Iconic London Department Store Turns Retail Floors to Offices 

Iconic London Department Store Turns Retail Floors to Offices 

Bloomberg  | Oct 28, 2020 11:18

Iconic London Department Store Turns Retail Floors to Offices 

(Bloomberg) -- One of London’s most famous department stores is making room for a future beyond shopping.

John Lewis Partnership Plc has gained permission to convert the upper floors of its West End flagship store on Oxford Street into offices, a spokeswoman said by email. The decision by Westminster City Council comes as the government responds to the second wave of the coronavirus by imposing tighter restrictions on stores and restaurants in much of the U.K.

U.K. retailers have been battered by the pandemic, with lockdown and social-distancing measures keeping shoppers at home for months on end. London’s West End shopping and entertainment district has been hit hard as tourists disappeared and few office workers have returned to fill its restaurants and bars. Landlords including Shaftesbury Plc (LON:SHB), which owns a swathe of shops and restaurants in Soho, Carnaby Street and Chinatown, are struggling to collect rent from their retail tenants.

John Lewis is no exception. The company has been shuttering stores and building up its online operation to reach stuck-at-home shoppers. It foresees online retail sales accounting for as much as 70% of its total, compared with 40% before Covid-19 struck. As the company adapts to the virus and the long decline of traditional retail, it’s also building up its financial services business and expanding into rental housing.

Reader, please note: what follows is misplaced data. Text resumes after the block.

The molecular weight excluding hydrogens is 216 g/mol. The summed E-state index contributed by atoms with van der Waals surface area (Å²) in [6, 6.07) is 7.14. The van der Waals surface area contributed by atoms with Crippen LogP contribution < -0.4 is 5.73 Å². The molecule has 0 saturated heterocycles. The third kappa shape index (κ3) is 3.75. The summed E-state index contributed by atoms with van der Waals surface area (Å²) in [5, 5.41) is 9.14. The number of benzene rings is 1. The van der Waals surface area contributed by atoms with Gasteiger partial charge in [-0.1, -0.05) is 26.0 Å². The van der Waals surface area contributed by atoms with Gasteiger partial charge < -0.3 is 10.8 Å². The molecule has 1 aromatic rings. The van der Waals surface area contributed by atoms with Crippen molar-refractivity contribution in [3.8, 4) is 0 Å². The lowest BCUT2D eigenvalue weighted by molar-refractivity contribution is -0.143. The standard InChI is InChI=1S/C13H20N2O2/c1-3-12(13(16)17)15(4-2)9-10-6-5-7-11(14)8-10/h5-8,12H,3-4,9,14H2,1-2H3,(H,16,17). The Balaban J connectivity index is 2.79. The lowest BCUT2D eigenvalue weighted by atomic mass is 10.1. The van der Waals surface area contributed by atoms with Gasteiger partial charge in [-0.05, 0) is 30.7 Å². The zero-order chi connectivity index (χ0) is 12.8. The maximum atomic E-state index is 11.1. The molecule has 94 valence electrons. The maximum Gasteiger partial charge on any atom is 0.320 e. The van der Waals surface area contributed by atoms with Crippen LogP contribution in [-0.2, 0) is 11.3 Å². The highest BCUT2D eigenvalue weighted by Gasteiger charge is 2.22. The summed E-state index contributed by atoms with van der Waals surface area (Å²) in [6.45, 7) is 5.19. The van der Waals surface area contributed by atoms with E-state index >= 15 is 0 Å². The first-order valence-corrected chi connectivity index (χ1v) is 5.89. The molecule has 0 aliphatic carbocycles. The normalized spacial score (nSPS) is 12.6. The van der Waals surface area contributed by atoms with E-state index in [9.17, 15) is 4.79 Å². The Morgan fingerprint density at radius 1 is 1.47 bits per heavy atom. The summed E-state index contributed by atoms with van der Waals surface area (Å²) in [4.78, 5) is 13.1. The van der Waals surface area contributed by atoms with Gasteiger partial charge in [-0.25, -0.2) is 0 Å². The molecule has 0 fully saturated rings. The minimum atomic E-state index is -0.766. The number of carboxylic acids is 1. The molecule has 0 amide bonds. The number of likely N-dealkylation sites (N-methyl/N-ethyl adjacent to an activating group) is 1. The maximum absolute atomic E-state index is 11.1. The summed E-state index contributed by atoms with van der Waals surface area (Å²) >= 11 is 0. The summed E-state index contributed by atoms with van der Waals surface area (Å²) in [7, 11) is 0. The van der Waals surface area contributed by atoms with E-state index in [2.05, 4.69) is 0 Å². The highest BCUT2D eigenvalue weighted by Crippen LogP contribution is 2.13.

London’s office market, by contrast, is showing signs of life. Large companies, from Netflix Inc (NASDAQ:NFLX). to Morgan Stanley (NYSE:MS), are in the process of undertaking big office moves that show demand for the biggest and best buildings is recovering from lockdown lows. Recent activity is mainly confined to large new developments, however, and as coronavirus restrictions tighten, there are still fears that vacancies could soar.

John Lewis hasn’t decided whether to turn the upper floors of its Oxford Street store into offices, the spokeswoman said. The building has a “surplus of non-selling space” compared with newer locations, and the company sought approval for the conversion to give it “greater flexibility” in how it uses that space.

Read more: City of London Firms Quietly Start to Rent Large Offices Again

©2020 Bloomberg L.P.

© Bloomberg. A pedestrian crosses Oxford Street outside the John Lewis Partnership Plc department store in London.

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